I skipped over a detailed breakdown of the unofficial Series 1 1/2 and the Series 2 of 1969-1971. Although at least two deleterious design changes happened in with the Series 2 – the loss of the beautiful headlight covers and the tail lights hanging below the bumper, this isn’t enough to warrant transition status. It was an accumulation of design changes on the Series 3 that make that one the “T-Generation”. The new 5.3 V-12 was the big news up front, accompanied by a larger grill and tacked-on scoop to feed it more air. In fact, “more” sums up the Series 3’s evolution. The shorter 96″ wheelbase was dropped and both coupe and convertible ran with the 105″ length. The coupe was now only available in 2+2 layout, as the E-Type graduated to be more of a grand touring machine than pure sports car. Even though the new E was tiny compared to nearly every other contemporary American car, it did grow about 600 lbs fatter. Plus it sprouted those unfortunate giant rubber bumper over-riders, front and rear by ’74. But consider the bumpers on a ’74 Camaro – it could have been a lot worse.
Still, it wasn’t all bad news. The V-12 restored performance lost with the Series 2, and it was smoother and more refined, if not to say broughamy. The track was wider, which one could consider a beneficial performance car attribute, while the suspension, steering, tires, and brakes were all improved. As this was now essentially a ten-year old design, Jaguar had time to tweak the inherent flaws present in the Series 1 and 2 cars. Unfortunately, by relying exclusively on the V-12 they also introduced new problems, like having no fuel efficient alternative to deal with the ’73 oil embargo. The first E-Type was quite light, under 3000 lbs, and could get over 20 MPG.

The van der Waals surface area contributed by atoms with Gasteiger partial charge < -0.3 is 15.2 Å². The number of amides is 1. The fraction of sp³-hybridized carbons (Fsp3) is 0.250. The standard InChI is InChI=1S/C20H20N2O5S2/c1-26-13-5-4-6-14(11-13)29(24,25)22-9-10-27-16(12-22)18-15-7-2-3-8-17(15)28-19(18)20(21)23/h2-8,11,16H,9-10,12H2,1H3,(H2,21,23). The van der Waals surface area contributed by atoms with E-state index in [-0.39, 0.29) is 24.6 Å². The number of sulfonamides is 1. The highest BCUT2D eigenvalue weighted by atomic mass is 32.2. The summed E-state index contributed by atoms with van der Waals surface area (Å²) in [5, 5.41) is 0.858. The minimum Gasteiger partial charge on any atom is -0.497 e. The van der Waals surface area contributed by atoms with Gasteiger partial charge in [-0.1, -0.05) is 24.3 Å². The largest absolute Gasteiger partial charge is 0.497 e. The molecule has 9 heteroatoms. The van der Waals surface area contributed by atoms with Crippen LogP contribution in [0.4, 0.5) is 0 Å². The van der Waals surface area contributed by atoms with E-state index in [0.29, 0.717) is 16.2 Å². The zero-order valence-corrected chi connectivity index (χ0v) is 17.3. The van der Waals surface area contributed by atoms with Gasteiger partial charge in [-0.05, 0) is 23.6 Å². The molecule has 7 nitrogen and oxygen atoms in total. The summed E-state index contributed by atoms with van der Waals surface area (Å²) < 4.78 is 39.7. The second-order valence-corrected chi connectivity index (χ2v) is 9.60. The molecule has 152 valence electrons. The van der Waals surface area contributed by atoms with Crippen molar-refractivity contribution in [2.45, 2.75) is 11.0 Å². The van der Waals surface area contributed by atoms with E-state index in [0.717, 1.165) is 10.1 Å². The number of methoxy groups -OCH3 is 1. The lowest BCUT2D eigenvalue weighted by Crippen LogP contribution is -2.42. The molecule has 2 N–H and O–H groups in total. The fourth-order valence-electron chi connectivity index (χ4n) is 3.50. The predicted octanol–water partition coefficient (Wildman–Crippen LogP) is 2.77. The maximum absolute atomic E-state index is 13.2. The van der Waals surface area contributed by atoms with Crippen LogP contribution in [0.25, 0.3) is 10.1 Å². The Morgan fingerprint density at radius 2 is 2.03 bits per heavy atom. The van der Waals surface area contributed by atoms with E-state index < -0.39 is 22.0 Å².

Sadly, the world had moved on, baby. And as we all know, the 1970s presented formidable obstacles to cars whose engineering bones were built years before. Some important enthusiast cars did get their start in the 1970s, like the BMW 2002, the Datsun 240Z (ironically a brilliant Japanese version of the E-Type), and the Mazda RX-7. But they were designed from the inside out to meet that dark decade’s safety, environmental, and economic challenges. I can’t think of a performance car from the 1960 that survived without having its character substantially altered. Yes, hallowed marques like the Corvette, 911, and Firebird continued to offer something for the performance minded buyer. But they all had to go through significant changes through the years, and in fairness benefitted from vastly greater engineering resources. Jaguar simply wasn’t a modern company, the 1968 British Leyland merger made a hash of operations, and when Sir William Lyons retired in 1972, there was no one left to protect the delicate kitty. The E-Type became too obsolete to adapt, and so was quietly euthanized by 1975, to usher in the next phase in British luxury motoring.
Did Jaguar truly enter the Malaise Era in ’75 with the XJ-S?
That plucky, British spirit may have been bowed, but was not broken by the bumbling British Leyland bunch. The XJ-S was controversial upon launch, owing to the E-Type purists who were wishing for a reincarnation of the original classic. If Datsun was building a two-seat inline six cylinder sports car, a veritable copy of the original E-Type, why couldn’t Jaguar? They even managed to make the Z reliable and practical. Without analyzing Jaguar’s product planning strategy in the 70s, I would guess that they felt as a luxury brand they had to follow the market. Their target customer was now older, richer, and while they may have had fond memories of racing E-Types at their local tracks in the 60s, they weren’t the ones buying all those 240Zs. Time to move on, and up.